Short crest release: the rider slides the hands up the crest as the horse takes off, not before (which "drops" the horse). The hands should not slide far up the crest, only a couple inches, as needed. It provides support for the rider's upper body, while still providing a good amount of control because the rider did not release any more than needed. Best used on verticals, when the rider needs to turn mid-air, or when going down drop fences. An intermediate release.
Long crest release: Similar to the short crest release, in that the rider slides his hands up the crest, but the hands are pushed much further along the neck. Gives a great deal of freedom, but fairly little control. Best for very wide oxers, to allow the horse to really stretch across, or for green horses that may jump large or awkwardly, for gymnastics grids, and for use on horses that have been hit in the mouth over fences and are reluctant to jump or stretch down over a fence. The rider should be careful not to associate a large movement forward with the hands and elbows to mean a movement forward with the hips. The hip angle should still close backward. Many riders get into the habit of jumping ahead with this release. Critics say this release is overused and exaggerated by hunter riders; in the hunter ring it is often used by experienced and/or professional riders on well-trained horses over jumps of relatively modest size. Proponents say that this shows off a talented hunter by proving the horse needs little assistance from the rider to jump in good form.
Automatic release: The most advanced release, where the rider maintains a soft, elastic, steady rein contact with a straight line from elbow to bit as the horse jumps. This release results in a great deal of control and communication between horse and rider, allowing the rider to signal to the horse what to do on landing. It allows the rider to better turn while in the air, to correct horses that jump crookedly, and to provide the support that some horses prefer over fences. It is also good on horses that need lots of control after landing. However, the automatic release requires perfect balance from the rider to be executed correctly. An unsteady rider will catch the horse in the mouth, and an incorrect automatic release will spoil a horse's jump and confidence. However, if a rider is able to perform it correctly, it is often best to use this release whenever possible. Very useful in show jumping and eventing, where control is very important.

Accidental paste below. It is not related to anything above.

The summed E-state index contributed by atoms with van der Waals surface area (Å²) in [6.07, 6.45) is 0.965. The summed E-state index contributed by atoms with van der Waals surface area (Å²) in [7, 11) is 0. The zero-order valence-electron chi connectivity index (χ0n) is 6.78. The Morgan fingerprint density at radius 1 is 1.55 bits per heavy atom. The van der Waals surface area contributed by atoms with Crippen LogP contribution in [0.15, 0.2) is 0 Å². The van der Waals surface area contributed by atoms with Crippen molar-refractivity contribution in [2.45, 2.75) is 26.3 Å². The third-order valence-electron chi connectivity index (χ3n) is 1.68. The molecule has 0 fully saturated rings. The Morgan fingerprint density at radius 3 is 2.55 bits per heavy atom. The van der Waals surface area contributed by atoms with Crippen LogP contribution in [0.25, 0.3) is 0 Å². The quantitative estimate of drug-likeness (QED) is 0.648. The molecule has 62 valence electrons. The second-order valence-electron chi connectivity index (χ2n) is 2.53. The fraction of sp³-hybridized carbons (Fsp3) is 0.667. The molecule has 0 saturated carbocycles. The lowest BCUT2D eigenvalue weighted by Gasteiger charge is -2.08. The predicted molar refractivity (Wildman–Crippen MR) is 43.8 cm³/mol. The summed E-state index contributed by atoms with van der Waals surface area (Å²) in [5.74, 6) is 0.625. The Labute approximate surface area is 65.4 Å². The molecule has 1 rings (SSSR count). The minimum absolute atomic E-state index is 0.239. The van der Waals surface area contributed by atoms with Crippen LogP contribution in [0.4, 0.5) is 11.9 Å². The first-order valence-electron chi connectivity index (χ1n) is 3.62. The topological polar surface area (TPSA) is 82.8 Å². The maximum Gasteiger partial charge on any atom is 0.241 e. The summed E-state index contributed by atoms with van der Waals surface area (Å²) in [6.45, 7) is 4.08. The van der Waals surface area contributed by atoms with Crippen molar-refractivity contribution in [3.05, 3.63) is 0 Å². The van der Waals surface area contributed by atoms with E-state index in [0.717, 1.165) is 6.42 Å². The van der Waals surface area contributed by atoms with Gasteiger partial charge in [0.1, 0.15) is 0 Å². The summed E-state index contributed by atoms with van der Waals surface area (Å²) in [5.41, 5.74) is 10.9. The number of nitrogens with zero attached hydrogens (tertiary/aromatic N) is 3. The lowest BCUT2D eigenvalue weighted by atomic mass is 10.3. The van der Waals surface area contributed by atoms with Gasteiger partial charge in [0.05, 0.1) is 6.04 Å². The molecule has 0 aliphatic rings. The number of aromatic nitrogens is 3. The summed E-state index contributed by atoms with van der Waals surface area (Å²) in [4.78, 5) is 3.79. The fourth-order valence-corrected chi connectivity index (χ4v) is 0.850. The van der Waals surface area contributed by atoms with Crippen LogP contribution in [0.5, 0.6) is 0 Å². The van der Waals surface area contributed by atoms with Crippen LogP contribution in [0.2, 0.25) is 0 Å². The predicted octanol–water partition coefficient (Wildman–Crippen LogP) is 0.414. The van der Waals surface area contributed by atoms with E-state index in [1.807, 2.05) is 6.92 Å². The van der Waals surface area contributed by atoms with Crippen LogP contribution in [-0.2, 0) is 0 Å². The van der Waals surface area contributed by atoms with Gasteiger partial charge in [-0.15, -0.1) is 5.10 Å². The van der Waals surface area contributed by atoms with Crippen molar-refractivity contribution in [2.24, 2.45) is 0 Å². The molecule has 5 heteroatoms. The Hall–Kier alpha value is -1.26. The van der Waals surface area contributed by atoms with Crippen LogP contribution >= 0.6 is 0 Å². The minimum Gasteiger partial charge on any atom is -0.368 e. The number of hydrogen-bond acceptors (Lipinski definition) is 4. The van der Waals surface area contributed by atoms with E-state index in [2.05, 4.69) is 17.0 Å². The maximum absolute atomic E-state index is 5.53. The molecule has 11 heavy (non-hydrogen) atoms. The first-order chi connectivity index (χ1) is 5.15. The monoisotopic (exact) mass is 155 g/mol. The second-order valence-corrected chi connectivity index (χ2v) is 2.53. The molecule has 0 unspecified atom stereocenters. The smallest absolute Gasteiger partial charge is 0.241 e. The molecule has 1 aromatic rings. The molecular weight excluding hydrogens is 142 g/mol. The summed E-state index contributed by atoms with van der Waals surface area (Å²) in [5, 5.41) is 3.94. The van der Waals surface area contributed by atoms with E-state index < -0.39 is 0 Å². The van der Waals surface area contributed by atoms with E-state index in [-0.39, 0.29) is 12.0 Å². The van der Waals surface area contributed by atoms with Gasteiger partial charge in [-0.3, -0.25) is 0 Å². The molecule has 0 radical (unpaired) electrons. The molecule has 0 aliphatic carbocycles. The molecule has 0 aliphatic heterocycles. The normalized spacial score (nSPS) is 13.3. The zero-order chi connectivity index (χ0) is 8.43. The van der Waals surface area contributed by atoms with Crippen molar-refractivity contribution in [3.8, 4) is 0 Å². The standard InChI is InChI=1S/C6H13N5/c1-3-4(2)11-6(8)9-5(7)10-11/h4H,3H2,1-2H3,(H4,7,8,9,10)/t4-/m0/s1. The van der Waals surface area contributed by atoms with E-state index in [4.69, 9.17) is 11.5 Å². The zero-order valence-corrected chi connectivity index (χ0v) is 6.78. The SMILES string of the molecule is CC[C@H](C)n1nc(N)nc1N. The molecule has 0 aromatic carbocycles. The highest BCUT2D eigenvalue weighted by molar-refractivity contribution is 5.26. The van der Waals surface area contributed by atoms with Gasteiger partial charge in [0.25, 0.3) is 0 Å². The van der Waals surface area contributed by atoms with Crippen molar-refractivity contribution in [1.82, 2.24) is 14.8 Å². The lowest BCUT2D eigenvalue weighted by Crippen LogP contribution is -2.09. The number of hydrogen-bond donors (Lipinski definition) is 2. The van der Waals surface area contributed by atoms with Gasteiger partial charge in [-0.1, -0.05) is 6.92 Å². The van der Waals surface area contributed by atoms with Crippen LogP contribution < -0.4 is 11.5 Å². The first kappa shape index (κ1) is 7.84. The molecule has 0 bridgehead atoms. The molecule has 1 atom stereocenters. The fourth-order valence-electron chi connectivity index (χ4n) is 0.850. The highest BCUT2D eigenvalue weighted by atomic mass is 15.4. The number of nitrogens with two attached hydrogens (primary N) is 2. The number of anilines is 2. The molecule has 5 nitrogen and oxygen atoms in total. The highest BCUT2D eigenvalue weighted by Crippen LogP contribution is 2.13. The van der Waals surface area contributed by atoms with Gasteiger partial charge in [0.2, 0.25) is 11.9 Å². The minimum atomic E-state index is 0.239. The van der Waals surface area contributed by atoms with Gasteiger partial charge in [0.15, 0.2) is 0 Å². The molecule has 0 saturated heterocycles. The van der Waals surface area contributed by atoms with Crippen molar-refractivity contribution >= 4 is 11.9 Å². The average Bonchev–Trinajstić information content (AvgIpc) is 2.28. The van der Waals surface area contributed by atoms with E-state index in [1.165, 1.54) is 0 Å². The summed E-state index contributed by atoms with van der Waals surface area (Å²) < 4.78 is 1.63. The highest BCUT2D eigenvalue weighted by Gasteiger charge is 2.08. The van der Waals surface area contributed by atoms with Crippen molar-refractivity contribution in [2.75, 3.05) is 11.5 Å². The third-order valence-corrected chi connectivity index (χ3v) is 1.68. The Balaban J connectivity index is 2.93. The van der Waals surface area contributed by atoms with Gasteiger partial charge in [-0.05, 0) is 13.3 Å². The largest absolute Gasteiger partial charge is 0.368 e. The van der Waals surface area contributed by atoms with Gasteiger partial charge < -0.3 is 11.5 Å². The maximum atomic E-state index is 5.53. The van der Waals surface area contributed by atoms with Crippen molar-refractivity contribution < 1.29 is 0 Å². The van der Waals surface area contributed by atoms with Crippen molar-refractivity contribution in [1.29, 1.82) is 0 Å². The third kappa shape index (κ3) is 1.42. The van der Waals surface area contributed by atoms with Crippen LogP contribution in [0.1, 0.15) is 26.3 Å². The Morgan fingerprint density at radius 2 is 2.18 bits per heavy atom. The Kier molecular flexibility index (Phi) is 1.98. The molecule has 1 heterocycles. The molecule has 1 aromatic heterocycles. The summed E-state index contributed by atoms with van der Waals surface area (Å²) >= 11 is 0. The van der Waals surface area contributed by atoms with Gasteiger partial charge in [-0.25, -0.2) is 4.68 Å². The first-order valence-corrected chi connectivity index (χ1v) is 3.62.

I don't teach ANY release that has people pressing their hands into the top of the horse's neck. If the horse were to need some rein, the rider would be unable to give it, since they are on top of the crest and locked in. Also, pressing onto the top of the crest encourages the rider to go too far forward with their upper body and "prop up" their upper body, instead of using their lower leg to counterbalance the weight of the upper body. I teach a "crest" release that has the rider pressing the hands onto the sides of the crest instead of the top of the crest. That way, the hand is able to give some rein to the horse, if needed.
I will use myself as the example of the releases I prefer. BTW, my lower leg is further back, here, than I like. I am riding very aggressively for time and I sometimes get a little sloppy. Oh, well...
This is the "crest" release I teach;
Notice the hands are on the side of the neck. It is not an auto release, due to the broken line from the elbow to the bit.
The auto release is what I want all my riders to try to attain. Some jumps, especially when going XC or riding for time, just are not where you would use the auto release. This is where there is a straight line from elbow to bit. This allows the BEST feel of the horse's mouth and allows the rider to adjust the reins as needed. This is an auto release;
My critique here is my hands are too open, not gripping strongly. This can allow rein slippage. Again, oh, well...
Well, I think it is more about how I was riding in those photos. The first one I was riding for time and therefore very aggressively. Also, look at the angle of the horse. The first photo the horse is at a steeper angle in relation to me. To flow with the horse, I have to take HIS angle into account.
The second photo is a first round photo. I am jumping much more carefully. Time is not as big an issue than if I incurred any faults. Then I wouldn't get a second round for time. Also, his angle is much shallower relative to me, so I don't look as low.
So, a good thing? Hmmm....it is more whatever it takes to flow enough with the horse so that you don't interfere with him. I am not an "equitation" rider so don't claim to have pretty form. I believe pretty is as pretty does.